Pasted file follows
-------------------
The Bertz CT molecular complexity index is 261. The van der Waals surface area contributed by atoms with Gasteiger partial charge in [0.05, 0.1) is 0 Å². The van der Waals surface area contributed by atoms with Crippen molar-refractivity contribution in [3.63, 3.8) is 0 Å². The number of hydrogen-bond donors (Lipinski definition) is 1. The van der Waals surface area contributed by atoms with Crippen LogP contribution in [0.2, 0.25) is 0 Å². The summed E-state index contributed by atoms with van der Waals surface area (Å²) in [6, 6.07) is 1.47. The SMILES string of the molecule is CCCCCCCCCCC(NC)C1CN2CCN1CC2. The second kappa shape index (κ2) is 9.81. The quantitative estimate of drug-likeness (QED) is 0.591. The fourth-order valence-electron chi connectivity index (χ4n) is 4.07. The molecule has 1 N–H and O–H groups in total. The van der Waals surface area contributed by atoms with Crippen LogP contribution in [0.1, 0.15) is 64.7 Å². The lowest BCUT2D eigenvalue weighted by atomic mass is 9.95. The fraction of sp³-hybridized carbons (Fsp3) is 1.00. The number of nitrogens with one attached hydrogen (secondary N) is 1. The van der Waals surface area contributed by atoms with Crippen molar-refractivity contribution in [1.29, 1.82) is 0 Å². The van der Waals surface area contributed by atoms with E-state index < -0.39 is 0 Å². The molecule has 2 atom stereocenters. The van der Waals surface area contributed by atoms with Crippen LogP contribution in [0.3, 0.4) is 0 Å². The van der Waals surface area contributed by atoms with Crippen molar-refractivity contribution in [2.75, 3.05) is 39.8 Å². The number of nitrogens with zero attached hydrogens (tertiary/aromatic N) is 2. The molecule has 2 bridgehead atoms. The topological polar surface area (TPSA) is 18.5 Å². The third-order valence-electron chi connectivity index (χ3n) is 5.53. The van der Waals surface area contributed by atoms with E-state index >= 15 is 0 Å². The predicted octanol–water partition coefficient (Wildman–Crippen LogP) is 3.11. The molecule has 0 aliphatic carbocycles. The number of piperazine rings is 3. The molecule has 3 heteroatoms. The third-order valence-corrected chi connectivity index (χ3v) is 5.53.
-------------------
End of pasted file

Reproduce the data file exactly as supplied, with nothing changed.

The Bertz CT molecular complexity index is 261. The van der Waals surface area contributed by atoms with Gasteiger partial charge in [0.05, 0.1) is 0 Å². The van der Waals surface area contributed by atoms with Crippen molar-refractivity contribution in [3.63, 3.8) is 0 Å². The number of hydrogen-bond donors (Lipinski definition) is 1. The van der Waals surface area contributed by atoms with Crippen LogP contribution in [0.2, 0.25) is 0 Å². The summed E-state index contributed by atoms with van der Waals surface area (Å²) in [6, 6.07) is 1.47. The SMILES string of the molecule is CCCCCCCCCCC(NC)C1CN2CCN1CC2. The second kappa shape index (κ2) is 9.81. The quantitative estimate of drug-likeness (QED) is 0.591. The fourth-order valence-electron chi connectivity index (χ4n) is 4.07. The molecule has 1 N–H and O–H groups in total. The van der Waals surface area contributed by atoms with Crippen LogP contribution in [0.1, 0.15) is 64.7 Å². The lowest BCUT2D eigenvalue weighted by atomic mass is 9.95. The fraction of sp³-hybridized carbons (Fsp3) is 1.00. The number of nitrogens with one attached hydrogen (secondary N) is 1. The van der Waals surface area contributed by atoms with Crippen molar-refractivity contribution in [1.29, 1.82) is 0 Å². The van der Waals surface area contributed by atoms with E-state index < -0.39 is 0 Å². The molecule has 2 atom stereocenters. The van der Waals surface area contributed by atoms with Crippen LogP contribution in [0.3, 0.4) is 0 Å². The van der Waals surface area contributed by atoms with Crippen molar-refractivity contribution in [2.75, 3.05) is 39.8 Å². The number of nitrogens with zero attached hydrogens (tertiary/aromatic N) is 2. The molecule has 2 bridgehead atoms. The topological polar surface area (TPSA) is 18.5 Å². The third-order valence-electron chi connectivity index (χ3n) is 5.53. The van der Waals surface area contributed by atoms with E-state index >= 15 is 0 Å². The predicted octanol–water partition coefficient (Wildman–Crippen LogP) is 3.11. The molecule has 0 aliphatic carbocycles. The number of piperazine rings is 3. The molecule has 3 heteroatoms. The third-order valence-corrected chi connectivity index (χ3v) is 5.53.